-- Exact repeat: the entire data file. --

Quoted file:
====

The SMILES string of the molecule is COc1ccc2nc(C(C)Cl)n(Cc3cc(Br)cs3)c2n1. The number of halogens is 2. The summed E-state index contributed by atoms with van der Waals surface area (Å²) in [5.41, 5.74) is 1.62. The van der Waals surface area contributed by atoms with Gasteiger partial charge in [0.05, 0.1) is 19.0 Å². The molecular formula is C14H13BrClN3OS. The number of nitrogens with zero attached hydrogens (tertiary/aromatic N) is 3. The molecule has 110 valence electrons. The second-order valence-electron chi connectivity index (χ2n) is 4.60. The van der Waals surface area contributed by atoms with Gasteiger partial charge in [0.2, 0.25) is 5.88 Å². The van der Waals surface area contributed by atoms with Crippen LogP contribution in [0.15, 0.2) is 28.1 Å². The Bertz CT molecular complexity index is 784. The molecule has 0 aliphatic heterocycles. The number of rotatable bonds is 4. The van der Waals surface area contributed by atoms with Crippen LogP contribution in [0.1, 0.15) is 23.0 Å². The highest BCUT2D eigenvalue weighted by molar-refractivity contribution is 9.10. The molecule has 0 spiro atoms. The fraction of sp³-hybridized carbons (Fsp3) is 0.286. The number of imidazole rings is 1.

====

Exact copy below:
The SMILES string of the molecule is COc1ccc2nc(C(C)Cl)n(Cc3cc(Br)cs3)c2n1. The number of halogens is 2. The summed E-state index contributed by atoms with van der Waals surface area (Å²) in [5.41, 5.74) is 1.62. The van der Waals surface area contributed by atoms with Gasteiger partial charge in [0.05, 0.1) is 19.0 Å². The molecular formula is C14H13BrClN3OS. The number of nitrogens with zero attached hydrogens (tertiary/aromatic N) is 3. The molecule has 110 valence electrons. The second-order valence-electron chi connectivity index (χ2n) is 4.60. The van der Waals surface area contributed by atoms with Gasteiger partial charge in [0.2, 0.25) is 5.88 Å². The van der Waals surface area contributed by atoms with Crippen LogP contribution in [0.15, 0.2) is 28.1 Å². The Bertz CT molecular complexity index is 784. The molecule has 0 aliphatic heterocycles. The number of rotatable bonds is 4. The van der Waals surface area contributed by atoms with Crippen LogP contribution in [0.1, 0.15) is 23.0 Å². The highest BCUT2D eigenvalue weighted by molar-refractivity contribution is 9.10. The molecule has 0 spiro atoms. The fraction of sp³-hybridized carbons (Fsp3) is 0.286. The number of imidazole rings is 1.